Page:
Elderly Vancouver woman victim of ‘distraction theft’ in her own backyard

Vancouver Courier

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It starts with the same, distinct calling card in virtually every instance.

A man and a woman in their 30s or 40s approach out of nowhere, willing to lavish complete strangers with gifts of jewelry.

Vancouver Police. Photo by Dan Toulgoet/Vancouver Courier

The recipient of the surprise jewelry is usually older, speaks English as a second language and ends up having expensive jewelry stolen off their person within minutes.

Enter what’s known as a “distraction theft,” a type of bait-and-switch crime that Vancouver police are again warning the public about after a 77-year-old woman was preyed upon in her own backyard last week.

The incident happened around 11 a.m. on the morning of July 20 near Grandview Highway and Renfrew Street. The victim was gardening in her backyard when two suspects — a man and a woman — drove up in a dark, four-door SUV.

The female approached and repeatedly insisted that the elderly woman accept several pieces of costume jewelry. The suspect overwhelmed the woman, got in her personal space and confused her to the point of being able to steal a gold bracelet off the elderly woman’s wrist.

“This is the kind of crime that can target anybody in our community, however seniors can be particularly vulnerable to this kind of offence,” said Vancouver Police Department media relations officer Steve Addison.

The female suspect was between 35 and 45 years old, about 5’3” tall, with brown, shoulder-length hair and olive skin. She wore a dark, floral-patterned dress with sandals and bright red nail polish. The male driver appeared South Asian, with darker skin, and wore a black baseball cap and polo shirt.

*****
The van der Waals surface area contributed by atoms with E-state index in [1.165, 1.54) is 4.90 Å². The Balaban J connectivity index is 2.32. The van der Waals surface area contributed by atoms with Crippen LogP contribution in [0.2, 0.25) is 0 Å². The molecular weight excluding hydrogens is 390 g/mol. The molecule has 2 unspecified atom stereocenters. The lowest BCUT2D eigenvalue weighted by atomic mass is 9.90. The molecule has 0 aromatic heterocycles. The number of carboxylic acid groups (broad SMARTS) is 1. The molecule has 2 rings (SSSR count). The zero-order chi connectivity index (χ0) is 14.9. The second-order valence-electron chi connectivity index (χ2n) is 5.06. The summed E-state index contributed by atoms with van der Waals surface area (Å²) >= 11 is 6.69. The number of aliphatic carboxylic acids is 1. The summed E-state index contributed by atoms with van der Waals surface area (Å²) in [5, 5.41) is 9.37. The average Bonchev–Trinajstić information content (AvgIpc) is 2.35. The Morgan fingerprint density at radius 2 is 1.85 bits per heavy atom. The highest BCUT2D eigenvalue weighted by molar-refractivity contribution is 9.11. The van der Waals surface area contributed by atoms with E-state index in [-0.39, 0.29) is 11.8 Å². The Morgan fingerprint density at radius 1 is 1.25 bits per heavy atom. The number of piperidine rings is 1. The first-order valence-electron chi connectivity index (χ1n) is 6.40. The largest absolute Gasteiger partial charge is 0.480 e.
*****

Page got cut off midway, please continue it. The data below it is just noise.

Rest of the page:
The same type of M.O. has been used time and again in the last three years when these types of incidents are brought to the attention of police.

The thieves target elderly men and women who are wearing visible jewelry. One or two thieves typically approach a victim and overwhelm them by talking and placing fake jewelry around the victim’s head, neck, or wrist. Sleight of hand techniques are then used to take off the victim’s own jewelry, replacing it with fake jewelry, before fleeing in a waiting vehicle driven by an accomplice.
A rash of distraction thefts hit south Vancouver earlier this year, as six incidents were reported to police in the span of two days in late March. Two people were arrested in those cases, and the methods used and age groups targeted were similar.

Ten different reports of wallets or purses being stolen on the SkyTrain system happened right around this time last year, while a Roma crime group was linked to a number of similar thefts in 2017.

“Don’t let anybody invade your personal space,” Addison advised. “Tell anybody who tries to give you jewelry to get lost. Be assertive. Tell them you’re not interested. Call us right away.”

Anyone with information about this distraction theft, or others, is asked to call VPD’s Major Crime Section at 604-717-2541 or Crime Stoppers at 1-800-222-8477.

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